Tell Us How You Really Feel: An Open Letter to Jeff Van Gundy

Marshall ZweigContributor IIMay 6, 2013

Preach on, brother Jeff: we're hanging on your every harangue.  (David Dow/Getty Images)
Preach on, brother Jeff: we're hanging on your every harangue. (David Dow/Getty Images)Stephen Dunn/Getty Images

To: Jeff Van Gundy, ESPN / ABC

From: A fan of the truth

Dear Jeff,

Why am I not surprised that, in the same week that you told Newsday you're still a New York Knicks fan, you'd be rumored by CBS Sports to be at the top of the list to coach the Knicks' cross-borough rivals, the Brooklyn Nets?

You are the last of a dying breed of broadcasters who actually say what they're thinking instead of trying to pander to the masses or the bosses. Better still, you seem to maintain and even gain respect for it.

When I was young and first started watching sports, I was privileged for a few years to see the late great Howard Cosell "tell it like it is." Whether his stance on an issue was popular, or even correct, was never the issue. The draw was the electric thrill of seeing a sportscaster taking such a strong stand, one way or the other.

One of the first boxing matches I ever watched was Howard Cosell's last. I remember staring in shock at Randall "Tex" Cobb getting the living crap beaten out of him. I, along with millions, watched Larry Holmes, round after round, pulverize Cobb's face into a bloody mash resembling beet soup and gelatin. And still, the assault continued, on and on, showing no sign of stopping or even slowing.

It was horrific to the point of madness—and yet the only voice of sanity was Cosell's, saying what I have to believe everyone with half a sense of medical propriety was thinking: Why isn't someone stopping this fight?

He was so outraged that he never broadcasted another round of boxing—by choice.

He took a stand.

That ilk of broadcasters has faded, replaced with generic rich baritones, one the same as the next, brimming with peppy bromides but carefully manicured to avoid any utterance that might be the least bit opinionated, let alone controversial.

I'm, of course, not counting tiresome rabble-rousers like Stephen A. Smith and the ever-irksome Skip Bayless. They're just stirring up controversy for controversy's sake, blowing hot air to fill up time on ESPN. I consider their so-called opinions to be, with an assist from Shakespeare, tales told by two idiots, full of sound and fury, signifying nothing.

You're different, Jeff. You broadcast like you coached: full of verve and passion, and most of all, honesty. You wear your heart on your sleeve. That's an increasingly rare quality in this world of talking heads, spouting glittering generalities.

Like your take on Dwight Howard's attitude here. You know why it stands out? Because you're telling the truth, plain and simple—a truth that everybody thinks, but it seems no one nowadays has the guts to voice.

I daresay your frequent criticism of the league for their inaction regarding rampant flopping might have actually caused the fat cats in their ivory towers (any resemblance to David Stern is purely coincidental) to get off their heinies and finally do something to improve—some might say restore—league credibility.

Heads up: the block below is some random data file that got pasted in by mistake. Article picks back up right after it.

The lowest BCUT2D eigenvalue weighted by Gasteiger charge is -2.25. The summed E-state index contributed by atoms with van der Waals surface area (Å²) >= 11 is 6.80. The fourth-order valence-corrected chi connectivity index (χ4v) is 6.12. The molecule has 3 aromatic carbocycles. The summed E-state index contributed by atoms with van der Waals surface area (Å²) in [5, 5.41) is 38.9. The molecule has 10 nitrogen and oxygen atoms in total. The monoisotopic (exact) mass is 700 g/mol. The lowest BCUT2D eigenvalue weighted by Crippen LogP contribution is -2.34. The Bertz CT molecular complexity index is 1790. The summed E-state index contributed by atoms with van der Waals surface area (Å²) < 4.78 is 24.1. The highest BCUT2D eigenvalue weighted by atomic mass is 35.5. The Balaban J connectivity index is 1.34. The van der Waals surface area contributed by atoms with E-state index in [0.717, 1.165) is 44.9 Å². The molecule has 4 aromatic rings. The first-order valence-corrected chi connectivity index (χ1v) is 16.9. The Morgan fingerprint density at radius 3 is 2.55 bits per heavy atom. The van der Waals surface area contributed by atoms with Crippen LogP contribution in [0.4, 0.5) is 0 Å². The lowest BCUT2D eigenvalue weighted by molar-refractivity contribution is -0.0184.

If the emperor were naked, you'd be the go-to guy for the role of town crier. I guarantee you Cosell would be proud.

I'm not saying you're always right, Jeff. Heck, I'm not even saying you're always in your right mind—clutching onto Alonzo Mourning's leg in the middle of a fracas is a good way to get yourself a punctured lung or a fractured cranium.

But I have absolutely no doubt you call it like you see it.

Like describing Michael Jordan as a con man—which affected MJ so deeply, he put it into his Hall of Fame speech. Once again, Shakespeare said it best: The superstar doth protest too much, methinks.

Translation: I don't for a minute doubt your assessment of the situation.

How about when you accused the league of a conspiracy to target Yao Ming? For such a far-out charge, Stern sure got upset, didn't he? To the tune of $100,000 and a thinly veiled threat to oust you from the NBA. Again, the commish's harrumphing only made me believe you more.

In sports, we are lied to more often than we're told the truth. We're fed the same tired quotes and creaky observations contest after contest without apology, or even shame. We're taught to value a sports broadcast rife with clever phrases and ex-jocks' jokes, style over substance, content without essence.

Phooey, I say. I much prefer my sports with a side of truth, Van Gundy style.

So much about the NBA in this era seems slick, polished, sanitized and soulless. By stark contract, you are raw, unfettered, vitriolic and very much alive.

And Jeff, to my ears, mind and heart, that is music.

Perhaps you summed yourself up best in Men's Journal, while describing your time as the coach of the Knicks:

We didn't always win and we never got to the last step, but I don't think there were many times when fans left a game thinking, "They didn't bring it tonight. They half-assed it."

Whether you stay behind the broadcaster's desk or return to the sidelines, no one will ever say you half-ass a second of what you contribute to professional basketball.

Thanks for giving it all you've got. Thanks for taking a stand. Thanks for keeping it real.

Thanks for carrying on the grand old tradition of telling it like it is.